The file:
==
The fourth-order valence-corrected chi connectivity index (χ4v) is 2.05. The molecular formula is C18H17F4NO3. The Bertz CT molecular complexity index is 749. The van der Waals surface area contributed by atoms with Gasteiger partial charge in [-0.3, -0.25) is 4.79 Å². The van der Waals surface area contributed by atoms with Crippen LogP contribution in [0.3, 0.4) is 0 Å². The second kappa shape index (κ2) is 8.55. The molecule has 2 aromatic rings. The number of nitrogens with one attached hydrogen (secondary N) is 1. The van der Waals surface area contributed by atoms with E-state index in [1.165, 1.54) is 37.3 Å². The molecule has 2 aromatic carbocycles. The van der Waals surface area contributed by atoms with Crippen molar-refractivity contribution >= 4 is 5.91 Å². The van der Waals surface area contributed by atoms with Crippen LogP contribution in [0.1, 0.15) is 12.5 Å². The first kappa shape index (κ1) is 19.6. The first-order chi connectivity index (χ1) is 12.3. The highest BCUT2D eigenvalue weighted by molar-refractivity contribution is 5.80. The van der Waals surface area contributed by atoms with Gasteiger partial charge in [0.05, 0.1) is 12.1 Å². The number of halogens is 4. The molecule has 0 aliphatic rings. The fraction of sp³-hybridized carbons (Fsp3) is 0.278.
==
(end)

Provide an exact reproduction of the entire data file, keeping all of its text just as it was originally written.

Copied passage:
The fourth-order valence-corrected chi connectivity index (χ4v) is 2.05. The molecular formula is C18H17F4NO3. The Bertz CT molecular complexity index is 749. The van der Waals surface area contributed by atoms with Gasteiger partial charge in [-0.3, -0.25) is 4.79 Å². The van der Waals surface area contributed by atoms with Crippen LogP contribution in [0.3, 0.4) is 0 Å². The second kappa shape index (κ2) is 8.55. The molecule has 2 aromatic rings. The number of nitrogens with one attached hydrogen (secondary N) is 1. The van der Waals surface area contributed by atoms with E-state index in [1.165, 1.54) is 37.3 Å². The molecule has 2 aromatic carbocycles. The van der Waals surface area contributed by atoms with Crippen molar-refractivity contribution >= 4 is 5.91 Å². The van der Waals surface area contributed by atoms with Crippen LogP contribution in [0.1, 0.15) is 12.5 Å². The first kappa shape index (κ1) is 19.6. The first-order chi connectivity index (χ1) is 12.3. The highest BCUT2D eigenvalue weighted by molar-refractivity contribution is 5.80. The van der Waals surface area contributed by atoms with Gasteiger partial charge in [0.05, 0.1) is 12.1 Å². The number of halogens is 4. The molecule has 0 aliphatic rings. The fraction of sp³-hybridized carbons (Fsp3) is 0.278.